Touted as the “birthplace of Philippine surfing”, Baler’s claim to fame are its massive swells, which can rise as high as 9 meters. Baler’s waves were first discovered by tourists in 1979, after it became a shooting location for the Francis Ford Coppola film, Apocalypse Now.
For non-surfers though, Baler can also be an exciting destination to rediscover history, nature, and gastronomic delights.
Check out our list of 6 non-surfing destinations you should check out in this coastal town in the northeast.
1. Dicasalarin Cove
The Angaras are a well-known clan in Baler, not only for politics but also for tourist destinations that they own. One of these is Dicasalarin Cove, a remote island 45 minutes away from the kapitolyo. Home to local artistry, the cove features an Artists’ Village where visitors can get a glimpse into various antique pieces, artifacts, paintings, and other artworks from local art creators. An Ifugao Village consisting of Ifugao-style accommodations and picnic tables is also to be found on site.
The scenic drive to the cove passes through an elevated road flanked by the Sierra Madre Mountain Range, overlooking the beach. But if the drive up is already stunning, wait until you reach the cove itself where a strip of white sand lined with foliage and coconut trees welcomes guests. Jagged rocks, formed from ages of crashing waves, dot the shore.
Head onward to the northern tip and scale the cove’s most prominent feature: a cliffside and an unusually shaped lighthouse called Sun Dial. The 15-minute trek up cemented steps is both awe-inspiring and nerve-wracking. Just beside it is a cliff that plummets a hundred feet down to a rocky beach–definitely one for thrill seekers!
2. Barangay Zabali’s rock formations
From Dicasalarin Cove to Baler’s center, you will pass by several rock formations along the isolated coast of Barangay Zabali. The most popular are Lukso-Lukso and Aniao Islets, which lie just a few minutes away from each other.
Lukso-Lukso (“lukso” is Tagalog for “jump”) was given its name for its closely connected twin rocks that jut out of the water. Aniao Islets are made up of several rock formations that are more massive than Lukso-Lukso’s. Translating to “small island”, Aniao houses several bamboo cottages that serve as a rest area for travelers. Snorkel, swim, or simply take a selfie. These islands are ideal for any of these!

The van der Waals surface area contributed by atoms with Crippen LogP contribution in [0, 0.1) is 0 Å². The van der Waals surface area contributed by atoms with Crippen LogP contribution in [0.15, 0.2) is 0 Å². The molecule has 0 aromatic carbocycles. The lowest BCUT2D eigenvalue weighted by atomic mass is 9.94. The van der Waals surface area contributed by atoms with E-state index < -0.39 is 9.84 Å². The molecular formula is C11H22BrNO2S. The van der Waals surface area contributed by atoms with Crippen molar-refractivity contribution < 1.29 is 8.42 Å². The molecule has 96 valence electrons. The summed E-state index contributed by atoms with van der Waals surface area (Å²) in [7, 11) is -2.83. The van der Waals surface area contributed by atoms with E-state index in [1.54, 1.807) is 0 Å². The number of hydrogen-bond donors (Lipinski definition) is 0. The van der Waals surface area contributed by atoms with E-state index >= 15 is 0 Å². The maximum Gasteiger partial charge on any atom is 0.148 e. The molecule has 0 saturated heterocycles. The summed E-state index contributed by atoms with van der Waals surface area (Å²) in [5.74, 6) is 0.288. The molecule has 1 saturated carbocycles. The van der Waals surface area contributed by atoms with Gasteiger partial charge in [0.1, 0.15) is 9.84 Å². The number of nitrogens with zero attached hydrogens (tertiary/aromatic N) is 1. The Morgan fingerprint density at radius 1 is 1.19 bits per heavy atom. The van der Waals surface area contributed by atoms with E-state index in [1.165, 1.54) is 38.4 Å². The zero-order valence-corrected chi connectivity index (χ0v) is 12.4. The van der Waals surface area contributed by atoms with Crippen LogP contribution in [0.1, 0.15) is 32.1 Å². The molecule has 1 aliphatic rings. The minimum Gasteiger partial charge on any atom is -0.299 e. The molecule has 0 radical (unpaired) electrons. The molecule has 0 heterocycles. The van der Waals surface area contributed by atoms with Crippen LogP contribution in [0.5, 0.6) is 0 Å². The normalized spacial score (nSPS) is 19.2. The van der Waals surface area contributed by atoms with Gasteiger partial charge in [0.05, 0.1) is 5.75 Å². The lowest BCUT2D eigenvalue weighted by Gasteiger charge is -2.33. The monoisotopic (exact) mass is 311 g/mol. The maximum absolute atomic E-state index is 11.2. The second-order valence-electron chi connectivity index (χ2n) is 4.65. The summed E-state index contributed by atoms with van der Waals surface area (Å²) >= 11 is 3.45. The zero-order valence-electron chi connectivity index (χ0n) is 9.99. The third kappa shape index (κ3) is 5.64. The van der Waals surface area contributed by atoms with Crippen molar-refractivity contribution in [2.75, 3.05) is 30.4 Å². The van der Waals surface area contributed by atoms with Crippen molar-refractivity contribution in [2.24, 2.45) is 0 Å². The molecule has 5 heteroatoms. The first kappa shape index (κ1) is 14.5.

3. Mangrove Reforestation Area
Learn about sustainable tourism in the Mangrove Reforestation Area. Resting on waters near the fish port, the mangrove forest is a local government effort geared toward reducing the impact of climate change and aiding fisherfolk.
4. Historical Trail: Ermita Hill and Baler Church
Baler isn’t just a sight for adventurous explorations, it’s also one for the history-hungry. Baler’s Historical Trail starts at Baler Church (also known as San Luis Obispo Parish), a 16th-century church that was fashioned from honey and corals. More than serving as a location for the local film Baler, the church is where the Siege of Baler occurred.
In 1898, 54 Spanish soldiers locked themselves inside the church as over 800 Katipuneros barricaded it. Back then, the Philippines had already broken free as a Spanish colony, and the Spaniards inside were the only ones left (hence, the church was also given the name “The Last Spanish Garrison in the Philippines”). It took nearly a year before the Spaniards surrendered, and when they exited the church, 19 have died and only a handful were deemed mentally stable. It is said that they survived that long with the help of a Filipina (believed to be in a relationship with one of Spanish soldiers) who supplied them with food.
What makes the Siege interesting was instead of punishment, the Spaniards were met by warm hospitality: fed, cared for, then peacefully sent off to Spain by Filipino revolutionaries.
Another interesting part of Baler’s Historical Trail is Ermita Hill in Barangay Zabali. From the base of the hill going up, you’ll fine eight statues lining the trail—seven males (mostly children) and a woman. They represent the sole survivors of the catastrophic 1735 tsunami named “Tromba Marina” that wiped out Baler’s population. The families ran up Ermita Hill (some say they swam) and took refuge there for days. It is said that they are the descendants of Baler’s townsfolk today, which also explains why many people in Baler share the same first and last names.
5. Nature Green Forest Resort
Fancy a serene, nature-filled getaway? Nature Green Forest Resort Baler is your go-to destination.
Found along Cemento Beach, the resort boasts of a variety of outdoor activities in its property, including hiking, BBQ grilling, and swimming in a private beach. Water sports equipment like canoes and bamboo rafts are also available for those who wish to explore a river adjacent to the rooms.
6. P200 buffets: Gerry Shan’s Place and AMCO Beach Resort
After tours, there’s no better way to cap off your day than with a buffet. And when it comes to buffets that don’t break the bank, Baler is the perfect destination. A couple of places in Sabang that offer extensive P200 buffets are Gerry Shan’s Place and AMCO Beach Resort. Both whip up an array of local delicacies, including fresh seafood and stews. Desserts and drinks are included in Gerry Shan’s buffet too.